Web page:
During the service life of my Camaro 305 (mentioned above), I was proud of the fact that my oil choice decreased oil consumption greatly from what it was with the factory-fill oil. As things progressed, consumption eventually got to 1 qt/4000 miles. Still not bad for a 250K motor and the oil was still not dark. Also not financially bad with 4-5K oil change intervals. As things got closer to the 500K mile level, I started to add a quart and change it when it got 1 qt down again. Still, the oil was not very dark, which meant to me that the compression rings were still good. Plus, whatever contaminants were there would be diluted by the new oil, with more additives in it. So I did have some "science" behind my frugalness.

Now, one thing I starated doing well before I got that car was to "waste" a quart of oil with the oil change. After letting the oil drain out until it barely dripped, I'd then pour a quart of oil into the motor and let THAT drain out, hopefully getting that last little bit of used oil out of the bottom of the oil pan. But back then, Castrol GTX was usually about 75 cents/quart.

Over my decades of paying attention to car-related things, I know that each region of the USA tended to have brands which were more popular in one region which were not around in other reasons. Even into current times, although some were more national. I remember first reading of Hastings products in the first JCWhitney catalog I saw in the earlier 1960s. All the while brand learning about "hot rod brands" in the major car magazines and such. I rememeber the large wall calendars from Thompson-Ramo-Woolridge at the Gulf station we bought gas from, in the later 1950s. Influences were everywhere, back then. So, no need to defend one's brand choices in a modern time-frame. Even a sub-optimal (comparatively) brand choice could well be at least as good as some of the better brands of the 1960s, very possibly. BTAIM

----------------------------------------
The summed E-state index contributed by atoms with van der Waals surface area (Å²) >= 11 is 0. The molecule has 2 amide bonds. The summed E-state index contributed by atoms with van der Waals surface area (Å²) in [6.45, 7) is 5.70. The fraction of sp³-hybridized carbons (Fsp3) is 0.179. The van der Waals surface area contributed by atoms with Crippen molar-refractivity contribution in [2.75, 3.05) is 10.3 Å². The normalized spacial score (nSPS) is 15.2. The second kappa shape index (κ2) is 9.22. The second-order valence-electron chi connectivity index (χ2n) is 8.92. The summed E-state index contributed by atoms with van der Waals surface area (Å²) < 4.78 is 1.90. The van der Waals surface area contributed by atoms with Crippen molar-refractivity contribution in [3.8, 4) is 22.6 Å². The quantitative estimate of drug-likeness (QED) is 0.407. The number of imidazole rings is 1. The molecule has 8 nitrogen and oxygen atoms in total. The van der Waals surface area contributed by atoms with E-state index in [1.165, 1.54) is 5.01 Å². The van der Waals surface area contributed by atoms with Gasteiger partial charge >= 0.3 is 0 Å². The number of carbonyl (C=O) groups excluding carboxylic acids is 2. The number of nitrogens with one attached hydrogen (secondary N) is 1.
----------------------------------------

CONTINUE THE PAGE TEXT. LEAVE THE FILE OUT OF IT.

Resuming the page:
Just some observations and experiences,
CBODY67
 

Ripinator

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Good Day All
Further info:
The block was a fresh overbore.
The heads were magnafluxed. Both were resurfaced (.008). Springs and guides were CHECKED. Valve seals (unbrella) were replaced.

On a couple of occasions it smoked a fair amount upon start-up. Not consistently though. (Possible valve guide issue?). Is there any test for worn guides?

Yes, Schaeffer's is a synthetic base oil. I have also been told about Bon Ami. If it does work it sounds like it would be short-term at best.
Any particular choice for rings? It seems that I have used Perfect Circle brand in the past. As stated, this is the first rebuild that I have experienced this issue.
Omni

I may have missed it, but I don't see anywhere in this thread your mentioning the use of break-in oil. If you didn't use it, maybe you should drain and refill with good break-in oil and do the break-in again. I used Comp Cams 15W-40 break-in oil in my rebuilt 440 and had no issues.
 

Tour Car